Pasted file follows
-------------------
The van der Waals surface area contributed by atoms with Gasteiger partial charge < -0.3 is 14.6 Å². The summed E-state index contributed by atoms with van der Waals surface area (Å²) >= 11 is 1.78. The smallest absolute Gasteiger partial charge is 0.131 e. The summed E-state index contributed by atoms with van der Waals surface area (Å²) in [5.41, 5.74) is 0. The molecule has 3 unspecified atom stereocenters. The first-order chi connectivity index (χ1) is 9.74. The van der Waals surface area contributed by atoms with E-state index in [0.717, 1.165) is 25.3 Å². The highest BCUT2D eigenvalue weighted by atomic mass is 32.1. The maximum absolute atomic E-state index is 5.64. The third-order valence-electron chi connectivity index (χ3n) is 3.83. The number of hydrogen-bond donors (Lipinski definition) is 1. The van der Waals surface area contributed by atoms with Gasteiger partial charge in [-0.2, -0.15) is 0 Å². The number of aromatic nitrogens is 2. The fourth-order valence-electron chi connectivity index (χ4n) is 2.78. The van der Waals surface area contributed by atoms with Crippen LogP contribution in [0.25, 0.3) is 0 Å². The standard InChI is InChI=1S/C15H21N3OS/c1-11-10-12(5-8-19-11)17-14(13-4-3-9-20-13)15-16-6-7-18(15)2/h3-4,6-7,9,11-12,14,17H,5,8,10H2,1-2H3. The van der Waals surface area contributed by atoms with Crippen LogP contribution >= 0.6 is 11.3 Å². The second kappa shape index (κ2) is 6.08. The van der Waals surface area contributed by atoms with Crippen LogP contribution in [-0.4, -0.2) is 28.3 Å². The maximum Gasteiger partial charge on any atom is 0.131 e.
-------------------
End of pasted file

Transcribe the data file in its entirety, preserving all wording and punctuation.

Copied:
The van der Waals surface area contributed by atoms with Gasteiger partial charge < -0.3 is 14.6 Å². The summed E-state index contributed by atoms with van der Waals surface area (Å²) >= 11 is 1.78. The smallest absolute Gasteiger partial charge is 0.131 e. The summed E-state index contributed by atoms with van der Waals surface area (Å²) in [5.41, 5.74) is 0. The molecule has 3 unspecified atom stereocenters. The first-order chi connectivity index (χ1) is 9.74. The van der Waals surface area contributed by atoms with E-state index in [0.717, 1.165) is 25.3 Å². The highest BCUT2D eigenvalue weighted by atomic mass is 32.1. The maximum absolute atomic E-state index is 5.64. The third-order valence-electron chi connectivity index (χ3n) is 3.83. The number of hydrogen-bond donors (Lipinski definition) is 1. The van der Waals surface area contributed by atoms with Gasteiger partial charge in [-0.2, -0.15) is 0 Å². The number of aromatic nitrogens is 2. The fourth-order valence-electron chi connectivity index (χ4n) is 2.78. The van der Waals surface area contributed by atoms with Crippen LogP contribution in [0.25, 0.3) is 0 Å². The standard InChI is InChI=1S/C15H21N3OS/c1-11-10-12(5-8-19-11)17-14(13-4-3-9-20-13)15-16-6-7-18(15)2/h3-4,6-7,9,11-12,14,17H,5,8,10H2,1-2H3. The van der Waals surface area contributed by atoms with Crippen LogP contribution >= 0.6 is 11.3 Å². The second kappa shape index (κ2) is 6.08. The van der Waals surface area contributed by atoms with Crippen LogP contribution in [-0.4, -0.2) is 28.3 Å². The maximum Gasteiger partial charge on any atom is 0.131 e.